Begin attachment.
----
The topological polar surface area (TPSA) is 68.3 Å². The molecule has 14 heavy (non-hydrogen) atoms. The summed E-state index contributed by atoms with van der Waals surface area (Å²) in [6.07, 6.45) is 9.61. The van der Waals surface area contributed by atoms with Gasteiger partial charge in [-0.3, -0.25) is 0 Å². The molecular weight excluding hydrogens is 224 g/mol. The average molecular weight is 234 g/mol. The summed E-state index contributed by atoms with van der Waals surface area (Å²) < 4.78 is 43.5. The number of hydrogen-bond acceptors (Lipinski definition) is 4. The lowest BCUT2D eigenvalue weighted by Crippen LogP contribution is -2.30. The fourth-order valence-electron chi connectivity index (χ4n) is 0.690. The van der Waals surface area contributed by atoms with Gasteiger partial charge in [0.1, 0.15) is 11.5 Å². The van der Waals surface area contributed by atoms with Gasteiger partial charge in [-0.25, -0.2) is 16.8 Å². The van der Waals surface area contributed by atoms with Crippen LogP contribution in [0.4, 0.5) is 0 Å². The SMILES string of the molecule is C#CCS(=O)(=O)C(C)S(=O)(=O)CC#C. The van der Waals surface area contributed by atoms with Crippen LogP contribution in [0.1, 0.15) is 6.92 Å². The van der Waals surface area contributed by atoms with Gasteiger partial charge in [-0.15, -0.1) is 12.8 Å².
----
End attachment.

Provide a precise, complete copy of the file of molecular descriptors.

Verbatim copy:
The topological polar surface area (TPSA) is 68.3 Å². The molecule has 14 heavy (non-hydrogen) atoms. The summed E-state index contributed by atoms with van der Waals surface area (Å²) in [6.07, 6.45) is 9.61. The van der Waals surface area contributed by atoms with Gasteiger partial charge in [-0.3, -0.25) is 0 Å². The molecular weight excluding hydrogens is 224 g/mol. The average molecular weight is 234 g/mol. The summed E-state index contributed by atoms with van der Waals surface area (Å²) < 4.78 is 43.5. The number of hydrogen-bond acceptors (Lipinski definition) is 4. The lowest BCUT2D eigenvalue weighted by Crippen LogP contribution is -2.30. The fourth-order valence-electron chi connectivity index (χ4n) is 0.690. The van der Waals surface area contributed by atoms with Gasteiger partial charge in [0.1, 0.15) is 11.5 Å². The van der Waals surface area contributed by atoms with Gasteiger partial charge in [-0.25, -0.2) is 16.8 Å². The van der Waals surface area contributed by atoms with Crippen LogP contribution in [0.4, 0.5) is 0 Å². The SMILES string of the molecule is C#CCS(=O)(=O)C(C)S(=O)(=O)CC#C. The van der Waals surface area contributed by atoms with Crippen LogP contribution in [0.1, 0.15) is 6.92 Å². The van der Waals surface area contributed by atoms with Gasteiger partial charge in [-0.15, -0.1) is 12.8 Å².